Report highlights health delivery loopholes in Phalombe
By Sam Majamanda – Mana.
A score card report disseminated on Monday in Phalombe District has unearthed serious challenges crippling quality health services delivery in the district.
Topping the list of challenges were poor representation of health issues in the District Development Plan, poor staffing and frequent budget slashes that affect the District Health Office’s plans.
In the report whose research involved community development structure such as Village Development Committees (VDCs), Area Development Committees (ADCs), Traditional Leaders, Youth groups and Health Advisory Committees, the citizens poorly rated the health delivery system in the district, putting access to health services at 45 per cent.
In an interview about the revelations, Executive Director for Globe Hope Mobilization and member of the Universal Health Coverage Coalition in Malawi, Caleb Thole said some of the findings were shocking and needed quick ironing out.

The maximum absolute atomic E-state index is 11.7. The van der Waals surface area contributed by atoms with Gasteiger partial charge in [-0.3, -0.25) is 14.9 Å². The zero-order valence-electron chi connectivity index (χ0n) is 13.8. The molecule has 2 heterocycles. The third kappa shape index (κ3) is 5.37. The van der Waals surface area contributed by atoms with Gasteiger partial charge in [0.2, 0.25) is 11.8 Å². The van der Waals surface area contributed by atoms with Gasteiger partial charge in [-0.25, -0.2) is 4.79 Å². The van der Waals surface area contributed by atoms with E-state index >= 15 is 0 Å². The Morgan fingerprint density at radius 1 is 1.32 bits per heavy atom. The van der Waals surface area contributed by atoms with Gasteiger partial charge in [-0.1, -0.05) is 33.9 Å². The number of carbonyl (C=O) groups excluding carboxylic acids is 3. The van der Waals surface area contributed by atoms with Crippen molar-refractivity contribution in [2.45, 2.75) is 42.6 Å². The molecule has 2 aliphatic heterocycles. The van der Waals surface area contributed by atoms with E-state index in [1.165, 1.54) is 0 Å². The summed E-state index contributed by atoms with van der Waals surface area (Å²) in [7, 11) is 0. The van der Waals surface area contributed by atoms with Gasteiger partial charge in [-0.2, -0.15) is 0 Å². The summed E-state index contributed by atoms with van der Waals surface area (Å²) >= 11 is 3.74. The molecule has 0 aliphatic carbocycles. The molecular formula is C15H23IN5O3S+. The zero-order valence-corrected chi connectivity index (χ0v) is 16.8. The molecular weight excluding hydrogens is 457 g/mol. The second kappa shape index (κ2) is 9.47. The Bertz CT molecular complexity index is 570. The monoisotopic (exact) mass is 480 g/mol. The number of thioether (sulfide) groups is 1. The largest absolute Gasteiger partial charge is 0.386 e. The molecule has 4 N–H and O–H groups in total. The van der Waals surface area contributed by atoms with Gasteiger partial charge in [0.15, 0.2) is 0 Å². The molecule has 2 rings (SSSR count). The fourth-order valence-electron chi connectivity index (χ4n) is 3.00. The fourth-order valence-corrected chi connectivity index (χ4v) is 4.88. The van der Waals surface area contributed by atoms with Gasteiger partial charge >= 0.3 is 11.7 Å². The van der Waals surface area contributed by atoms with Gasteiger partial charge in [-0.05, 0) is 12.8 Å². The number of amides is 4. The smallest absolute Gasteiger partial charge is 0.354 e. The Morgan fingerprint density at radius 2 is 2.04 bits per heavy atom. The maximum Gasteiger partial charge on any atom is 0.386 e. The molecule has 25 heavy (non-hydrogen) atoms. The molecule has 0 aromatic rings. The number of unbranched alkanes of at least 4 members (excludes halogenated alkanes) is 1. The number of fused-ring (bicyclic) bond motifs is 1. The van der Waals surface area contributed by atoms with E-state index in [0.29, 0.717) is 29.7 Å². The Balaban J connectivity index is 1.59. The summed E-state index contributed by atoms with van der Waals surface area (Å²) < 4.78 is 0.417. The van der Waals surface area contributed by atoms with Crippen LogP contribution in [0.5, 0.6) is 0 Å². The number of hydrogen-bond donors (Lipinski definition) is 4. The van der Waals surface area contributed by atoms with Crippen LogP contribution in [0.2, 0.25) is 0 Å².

“For instance we have just learnt that the DHO fails to reach out to many health demands by citizens of the district due to huge cuts in their initial budgets by the central government. Like this year they had budgeted an average of K60 Million per monthly activities, but the money they are receiving currently is roughly about K20 Million every month,” he said.
Thole added that this was sad especially regarding the huge population that waits to benefit from such funds.
Quick mathematics suggest that with an average budget of K19, 043, 422 (as provided by the DHO) the health department is expected to serve 429, 450 citizens of the district, translating to an average of K44.00 per citizen per month.
Director of Health Services for Phalombe, Ketwin Kondowe admitted that his office faces a lot of poor-funding-induced-challenges, failing it to reach out to Phalombe citizens with health services that fulfil the Universal Health Coverage demands.
He said apart from the above challenges, his office encounters hiccups with drug procurement at Central Medical Stores where most of the times some crucial drugs are not available thereby rendering their services irrelevant to the people’s needs.
The Universal Health Coverage is a United Nations’ agreement that UN member states shall strive to ensure that all people and communities from their states can use the promotive, preventive, curative, rehabilitative and palliative health services they need, of sufficient quality and effectiveness, without the users suffering any financial hardship.